Philip Barnett was exonerated in West Virginia on Oct. 5, 2021 (Image: Chris Jackson for AP Images/Innocence Project).

The DNA Testing

In May 2018, the Barnetts’ and Mr. Black’s defense attorneys received results of DNA comparisons conducted by the West Virginia State Crime Laboratory that revealed a single DNA profile on a cigarette butt found at the crime scene. The profile matched DNA obtained from semen on the victim’s pants. According to the CODIS federal DNA database, the profile also belonged to a man who lived in Huntington, W.Va., at the time and who had been convicted of sexually assaulting a minor. The DNA excluded all four of the men originally convicted of the crime.

The following month, in June 2018, attorneys filed a joint supplemental motion presenting the results of the newly discovered DNA comparison. 

Since 1989, there have been 375 DNA exonerations in the United States and 165 actual assailants have been identified. Those perpetrators were ultimately convicted of 154 additional violent crimes. 

The Guilty Plea Problem

After Philip and Nathan Barnett were convicted of murder in 2008, they appealed the decision. In 2010, the West Virginia Supreme Court reversed their convictions, based on the fact that they were not afforded a fair trial, and ordered a new trial. The Barnetts both ultimately accepted a Kennedy plea to avoid the prospect of a second trial for a crime they didn’t commit. A Kennedy plea — West Virginia’s equivalent of an Alford plea — allows the defendant to maintain their innocence and receive a lesser sentence, while acknowledging that the State has enough evidence for a conviction. Although the Barnetts knew they were innocent, the reality of another trial and potential for a more severe sentence felt too risky.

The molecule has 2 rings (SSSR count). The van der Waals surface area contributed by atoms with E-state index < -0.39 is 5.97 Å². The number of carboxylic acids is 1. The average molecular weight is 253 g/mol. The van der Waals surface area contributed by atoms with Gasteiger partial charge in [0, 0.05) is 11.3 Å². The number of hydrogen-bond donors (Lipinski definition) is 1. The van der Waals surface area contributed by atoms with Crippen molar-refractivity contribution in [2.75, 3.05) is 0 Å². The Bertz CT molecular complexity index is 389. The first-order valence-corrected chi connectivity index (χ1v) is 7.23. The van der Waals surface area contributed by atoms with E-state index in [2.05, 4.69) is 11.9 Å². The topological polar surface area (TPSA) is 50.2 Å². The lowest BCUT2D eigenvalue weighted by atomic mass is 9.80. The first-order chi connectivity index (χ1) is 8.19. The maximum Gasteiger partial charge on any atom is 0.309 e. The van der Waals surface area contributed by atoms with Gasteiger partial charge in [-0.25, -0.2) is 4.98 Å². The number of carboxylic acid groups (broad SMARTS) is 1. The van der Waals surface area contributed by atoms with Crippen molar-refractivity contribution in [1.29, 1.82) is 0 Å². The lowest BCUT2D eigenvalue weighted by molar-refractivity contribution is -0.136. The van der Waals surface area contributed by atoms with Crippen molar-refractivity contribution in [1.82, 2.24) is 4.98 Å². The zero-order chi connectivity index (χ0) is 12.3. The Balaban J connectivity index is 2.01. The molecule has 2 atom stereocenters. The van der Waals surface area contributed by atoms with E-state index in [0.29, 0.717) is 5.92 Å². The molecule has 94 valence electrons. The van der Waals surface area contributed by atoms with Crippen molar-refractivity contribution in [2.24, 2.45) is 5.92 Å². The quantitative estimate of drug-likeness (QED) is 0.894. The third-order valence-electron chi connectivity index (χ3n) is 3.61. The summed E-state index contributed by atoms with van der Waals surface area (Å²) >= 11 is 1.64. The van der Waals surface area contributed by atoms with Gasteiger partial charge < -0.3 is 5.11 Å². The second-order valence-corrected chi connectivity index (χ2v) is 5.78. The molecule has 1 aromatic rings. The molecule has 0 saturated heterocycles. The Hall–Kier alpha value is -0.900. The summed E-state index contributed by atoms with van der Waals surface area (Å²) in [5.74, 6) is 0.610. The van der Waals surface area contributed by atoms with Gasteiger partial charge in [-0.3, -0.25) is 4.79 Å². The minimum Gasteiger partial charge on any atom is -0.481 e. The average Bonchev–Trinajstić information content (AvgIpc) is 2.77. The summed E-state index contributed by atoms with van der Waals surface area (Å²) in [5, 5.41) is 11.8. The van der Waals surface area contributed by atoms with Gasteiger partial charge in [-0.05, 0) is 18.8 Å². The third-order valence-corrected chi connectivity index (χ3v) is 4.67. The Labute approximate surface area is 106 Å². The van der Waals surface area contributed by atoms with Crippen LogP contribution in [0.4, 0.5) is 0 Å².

Philip Barnett leaving court after his exoneration in West Virginia on Oct. 5, 2021 (Image: Chris Jackson for AP Images/Innocence Project).

The current plea bargain system in America focuses on securing convictions, often with little regard for whether someone is truly guilty or innocent. When faced with a plea deal that assures a substantially reduced sentence or even freedom, many innocent people accept guilty pleas rather than gamble with the possibility of decades in prison or, worse, a death sentence. Of the nation’s 375 DNA-based exonerations, 44 people have pleaded guilty to serious crimes they did not commit. According to the National Registry of Exonerations, 591 of the 2,849 known exonerees (whose innocence was proven by DNA or other means) pleaded guilty. 

Philip Barnett is represented by Adnan Sultan and Tara Thompson of the Innocence Project and Rich Weston of Weston Robertson; Nathan Barnett is represented by Melissa Giggenbach and Devon Unger of the West Virginia Innocence Project, and Jason Goad of McClure Goad, PLLC; Mr. Black is represented by Josh Tepfer and Gayle Horn of the Exoneration Project and Lonnie Simmons of DiPiero Simmons McGinley & Bastress, PLLC; and Mr. Dement is represented by Greg Swygert of Northwestern Pritzker School of Law’s Center on Wrongful Convictions and Abe Saad of Glazer Saad Anderson L.C.